Co-ownership – tenants-in-common – one tenant-in-common entitled to bring possession proceedings without joining other tenants-in-common as
X and Y were two of four tenants-in-common of land who leased it as landlords to R. As R did not exercise her option to renew the tenancy before it expired, X brought successful proceedings against R in the Lands Tribunal to recover vacant possession of the property and mesne profits. R appealed, arguing that X acting alone had no locus standi to sue.
Held, dismissing the appeal, that:
- Each tenant-in-common had a separate and distinct interest in the property and could deal with his own undivided share as he liked. He could lease it or dispose of his right to possession to a stranger without the concurrence of the other tenants-in-common. Similarly, he could enforce his interest in the land on his own without joining the other co-tenants.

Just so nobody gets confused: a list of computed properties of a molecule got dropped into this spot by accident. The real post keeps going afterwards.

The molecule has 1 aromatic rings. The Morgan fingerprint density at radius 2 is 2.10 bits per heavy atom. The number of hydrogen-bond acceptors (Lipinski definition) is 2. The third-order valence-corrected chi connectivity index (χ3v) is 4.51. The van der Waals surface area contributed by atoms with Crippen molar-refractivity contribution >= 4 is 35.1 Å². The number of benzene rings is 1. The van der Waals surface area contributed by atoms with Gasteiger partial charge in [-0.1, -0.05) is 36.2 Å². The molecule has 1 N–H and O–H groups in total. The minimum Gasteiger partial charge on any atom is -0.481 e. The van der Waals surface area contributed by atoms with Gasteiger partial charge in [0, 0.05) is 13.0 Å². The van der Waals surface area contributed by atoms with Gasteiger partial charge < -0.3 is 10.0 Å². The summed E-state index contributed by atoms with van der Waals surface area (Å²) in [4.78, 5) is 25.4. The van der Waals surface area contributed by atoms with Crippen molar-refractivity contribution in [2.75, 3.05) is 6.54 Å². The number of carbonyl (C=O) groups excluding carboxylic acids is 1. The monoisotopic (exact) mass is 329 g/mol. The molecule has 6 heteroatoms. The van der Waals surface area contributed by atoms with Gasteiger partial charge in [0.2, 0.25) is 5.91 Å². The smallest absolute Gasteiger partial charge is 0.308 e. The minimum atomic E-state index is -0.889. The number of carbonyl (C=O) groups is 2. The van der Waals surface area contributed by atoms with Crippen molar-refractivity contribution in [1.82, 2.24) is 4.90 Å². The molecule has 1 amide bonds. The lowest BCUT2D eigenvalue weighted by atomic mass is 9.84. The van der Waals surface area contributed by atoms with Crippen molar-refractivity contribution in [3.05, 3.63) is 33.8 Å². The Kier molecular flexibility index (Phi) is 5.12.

- Here, R had no right to remain in occupation after the tenancy expired by the effluxion of time. There was no renewal of the tenancy, no statutory holding over or periodic tenancy. There was also no evidence that R had permission from the other co-owners to remain in occupation.
- Accordingly, X was entitled, in the exercise of her right and interest to possession as a tenant-in-common, to claim possession from R, who was a trespasser after the tenancy expired, and mesne profits based on R’s occupation and use of the property, without joining the other tenants-in-common as parties to the proceedings.